[an error occurred while processing this directive]
BBC News
watch One-Minute World News
Last Updated: Saturday, 1 January, 2005, 22:40 GMT
Pop stars unite for quake victims
Sir Cliff pictured at Wimbledon in June this year
Sir Cliff Richard has already recorded his vocal part in Barbados
Singers including Sir Cliff Richard and Boy George are recording a charity single to help raise funds for victims of the Asian tsunami.

They hope the song will raise more than 2m for the relief fund.

The song, titled Grief Never Grows Old and described as a melancholy ballad, was written by radio DJ Mike Read.

Former Boyzone singer Ronan Keating may also take part if a studio can be found close to where he is holidaying in Switzerland.

Other music stars being approached include Robin and Barry Gibb of The Bee Gees, jazz sensation Jamie Cullum, Chris Rea and Olivia Newton-John.

'Sad song'

Sir Cliff has recorded his vocal part in Barbados, while Boy George has recorded his in New York.

Read wrote the song before the Boxing Day tragedy but had thought it was too gloomy to release.

Now he plans to have it recorded by a collection of pop stars under the name One World Project.

"It's a natural home for it because people kept saying to me, 'it's such a good song', but it's such a sad song," Read said.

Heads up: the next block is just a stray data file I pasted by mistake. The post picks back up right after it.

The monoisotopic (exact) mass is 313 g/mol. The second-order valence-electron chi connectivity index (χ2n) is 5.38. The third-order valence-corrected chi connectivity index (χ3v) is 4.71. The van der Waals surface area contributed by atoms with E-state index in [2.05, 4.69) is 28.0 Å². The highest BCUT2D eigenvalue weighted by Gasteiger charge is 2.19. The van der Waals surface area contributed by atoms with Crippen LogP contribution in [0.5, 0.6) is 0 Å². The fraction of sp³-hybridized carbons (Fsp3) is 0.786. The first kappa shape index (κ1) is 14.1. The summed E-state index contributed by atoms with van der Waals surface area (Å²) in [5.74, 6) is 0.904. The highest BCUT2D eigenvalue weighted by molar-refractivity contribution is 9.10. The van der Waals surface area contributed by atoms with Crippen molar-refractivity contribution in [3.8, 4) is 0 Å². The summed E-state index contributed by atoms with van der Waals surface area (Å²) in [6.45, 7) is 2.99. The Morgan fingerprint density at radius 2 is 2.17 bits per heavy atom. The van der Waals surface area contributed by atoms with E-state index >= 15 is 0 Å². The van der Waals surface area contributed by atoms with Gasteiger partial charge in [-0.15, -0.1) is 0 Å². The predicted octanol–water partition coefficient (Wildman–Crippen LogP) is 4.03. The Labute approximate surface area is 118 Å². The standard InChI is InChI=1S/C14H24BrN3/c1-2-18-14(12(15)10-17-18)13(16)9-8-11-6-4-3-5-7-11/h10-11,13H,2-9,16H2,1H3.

I'd only be pleased in terms of what it meant for sales if it got to number one
DJ Mike Read
He said the song was a slow ballad and would work with around 10 singers, rather than a "sing-along" like the Band Aid 20 single raising money for famine relief in Africa.

The backing track has already been recorded and organisers hope it can be finished within the next week to get it into record shops as soon as possible.

Read went to the Disasters Emergency Committee (DEC), which is co-ordinating the British relief effort, with the idea the day after Boxing Day.

"I was totally shocked at the enormity and suddenness of the disaster and in tears on seeing the orphaned children wandering aimlessly in search of their parents," he said.

Read said all the funds raised by the record would go to the DEC.

"I'd only be pleased in terms of what it meant for sales if it got to number one," he added.

The charity welcomed the news of the single and said money raised would help its agencies working in the affected region to rebuild survivors' lives and livelihoods.

A planned charity record could raise even more money

The BBC is not responsible for the content of external internet sites


News Front Page | Africa | Americas | Asia-Pacific | Europe | Middle East | South Asia
UK | Business | Entertainment | Science/Nature | Technology | Health
Have Your Say | In Pictures | Week at a Glance | Country Profiles | In Depth | Programmes
Americas Africa Europe Middle East South Asia Asia Pacific